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NJ Sex Education Transparency Bill Advances – But Would It Do Much?

May 19, 2022


TRENTON – Legislation that seeks to improve transparency about schools’ health and sex education curriculum advanced through an Assembly committee Thursday, despite criticism that it wouldn’t actually change much.

Sex education classes have become controversial in recent months, as schools prepare to meet new standards that take effect next school year. Activists are demanding their repeal and don’t support the proposed bill, A3968, because they see it as a half-measure at best.

“Parents don’t need a bill for transparency. We need a bill that protects children and parental rights,” said Lorraine Regan of Montclair. “We want a bill that removes the radical new sex-ed standards. We have a constitutional right to direct our children’s education. There is nothing more sacred than a child’s innocence, and it should be protected.”

The Assembly Education Committee meeting was a bit less heated than one last week in the Senate but still had moments of crosstalk and raised voices.

Assemblywoman Pam Lampitt, D-Camden, repeatedly asked people who were testifying to address the bill, not the standards adopted by the State Board of Education they find objectionable. Lampitt cut off Regan’s microphone because she kept discussing the standards; Regan called that un-American.

The bill makes reference to materials that must be published online if they’re used to meet the state’s health and sex education standards. It would apply to any such standards – whether adopted in 2020 or 2012 – but the bill’s critics say the bill is essentially writing what they oppose into law.

“This is the point. The learning standards codify this type of material,” said Victoria Jakelsky, state director of a group called Team PYC, short for Protect Your Children. “This is absolute pornographic. It’s absolutely inappropriate.”

Education groups that regularly lobby in Trenton support the bill.

Jennie Lamon, assistant director of government relations for the New Jersey Principals and Supervisors Association, said it calls for things that have been practiced in the schools for a long time, such as being available to discuss issues and allowing parents to opt kids out of lessons.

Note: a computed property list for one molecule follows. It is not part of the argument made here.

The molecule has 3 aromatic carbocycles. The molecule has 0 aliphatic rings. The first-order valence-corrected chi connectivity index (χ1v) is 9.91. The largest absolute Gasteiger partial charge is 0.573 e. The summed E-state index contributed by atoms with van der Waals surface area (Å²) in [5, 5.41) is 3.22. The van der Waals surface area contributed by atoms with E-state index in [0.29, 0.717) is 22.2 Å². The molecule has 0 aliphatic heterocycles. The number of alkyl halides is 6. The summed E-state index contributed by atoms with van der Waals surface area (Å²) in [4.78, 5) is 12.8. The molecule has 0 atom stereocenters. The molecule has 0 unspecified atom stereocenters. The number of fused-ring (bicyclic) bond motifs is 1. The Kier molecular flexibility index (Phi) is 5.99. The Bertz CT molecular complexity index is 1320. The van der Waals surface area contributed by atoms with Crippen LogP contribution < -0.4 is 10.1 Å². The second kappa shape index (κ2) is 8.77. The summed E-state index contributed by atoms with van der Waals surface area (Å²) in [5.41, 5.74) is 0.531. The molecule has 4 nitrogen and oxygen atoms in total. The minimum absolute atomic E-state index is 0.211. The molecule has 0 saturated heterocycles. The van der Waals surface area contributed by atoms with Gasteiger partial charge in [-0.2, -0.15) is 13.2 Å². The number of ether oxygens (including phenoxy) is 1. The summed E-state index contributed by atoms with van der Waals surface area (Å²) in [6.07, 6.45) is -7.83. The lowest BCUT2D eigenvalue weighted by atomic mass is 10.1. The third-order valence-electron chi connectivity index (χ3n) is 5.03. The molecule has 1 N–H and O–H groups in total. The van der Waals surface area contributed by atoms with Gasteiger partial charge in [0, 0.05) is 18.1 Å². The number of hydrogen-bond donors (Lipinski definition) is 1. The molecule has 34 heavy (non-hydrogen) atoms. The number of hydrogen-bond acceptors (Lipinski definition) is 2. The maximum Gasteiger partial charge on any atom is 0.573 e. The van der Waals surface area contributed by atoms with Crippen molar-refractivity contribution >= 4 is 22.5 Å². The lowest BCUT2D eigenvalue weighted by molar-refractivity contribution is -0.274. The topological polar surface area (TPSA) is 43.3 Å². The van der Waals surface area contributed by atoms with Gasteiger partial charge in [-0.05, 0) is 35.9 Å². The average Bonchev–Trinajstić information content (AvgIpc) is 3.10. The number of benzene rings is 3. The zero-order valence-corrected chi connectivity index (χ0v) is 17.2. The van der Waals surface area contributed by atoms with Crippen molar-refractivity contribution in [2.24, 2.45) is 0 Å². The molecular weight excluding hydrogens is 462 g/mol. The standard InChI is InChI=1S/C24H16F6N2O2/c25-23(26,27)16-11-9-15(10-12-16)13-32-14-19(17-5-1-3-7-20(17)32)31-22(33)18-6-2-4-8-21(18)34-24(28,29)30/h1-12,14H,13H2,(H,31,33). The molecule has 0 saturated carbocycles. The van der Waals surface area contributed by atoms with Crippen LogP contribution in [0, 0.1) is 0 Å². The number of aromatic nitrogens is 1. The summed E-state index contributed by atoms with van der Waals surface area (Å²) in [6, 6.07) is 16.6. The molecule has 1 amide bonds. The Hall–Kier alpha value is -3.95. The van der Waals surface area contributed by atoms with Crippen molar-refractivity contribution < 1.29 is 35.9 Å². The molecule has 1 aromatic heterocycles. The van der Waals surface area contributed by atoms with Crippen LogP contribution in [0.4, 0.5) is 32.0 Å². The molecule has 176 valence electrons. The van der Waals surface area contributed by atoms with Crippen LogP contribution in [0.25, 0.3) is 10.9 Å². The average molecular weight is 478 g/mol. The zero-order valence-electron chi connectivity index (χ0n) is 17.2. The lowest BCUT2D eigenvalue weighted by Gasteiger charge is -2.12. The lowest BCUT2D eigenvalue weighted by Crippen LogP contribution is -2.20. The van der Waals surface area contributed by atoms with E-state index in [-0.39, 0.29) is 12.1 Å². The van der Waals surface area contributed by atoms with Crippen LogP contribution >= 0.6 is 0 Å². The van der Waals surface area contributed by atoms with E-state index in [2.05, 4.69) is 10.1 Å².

“It’s been our experience that most districts from what we’ve heard are already posting this curriculum on their websites,” Lamon said.

Assemblywoman Vicky Flynn, R-Monmouth, said that’s true and required by the state’s school district monitoring system. She called the bill “window dressing” and said the solution is to scrap the standards, not push off the controversy to school boards.

“You have all been told that this bill will help address an issue that I know we’re all getting a lot of calls on,” Flynn said. “I’m here to tell you it’s not going to address it.”

Shawn Hyland, executive director of the Family Policy Alliance of New Jersey, said some parents experience unfair obstacles when trying to review curriculum and lessons, as guaranteed by federal law.

“Parents often have to make a request in writing, meet with school administrators or fill out public records requests to access these rights, or exercise these rights,” Hyland said. “This puts an undue burden on parents, making access to these records extremely difficult.”

Democrats say that’s what the bill seeks to address by having materials posted online. Asked if an ombudsman might be able to help when parents hit a roadblock, critics of the bill insisted the solution should be to eliminate the new standards.

George Corwell, director of the education office at the New Jersey Catholic Conference, said his group has run into issues helping parents monitor their districts’ sex education textbooks and materials.

“Many of the courses are taught by nurses, and they are not using textbooks but their own notes. And they refuse to deal (with) the categories of what’s being taught in the nurses’ notes,” Corwell said.

Among the other suggestions from the hearing: Make health classes an elective. Establish a set period in which districts must hold hearings on their curriculum, so there’s enough time to make changes. Create a common form for filing complaints about the curriculum and make sure it’s bilingual. And teach sex education in the last week of the school year, so parents who object can pull their kids out of school and start their summer break early.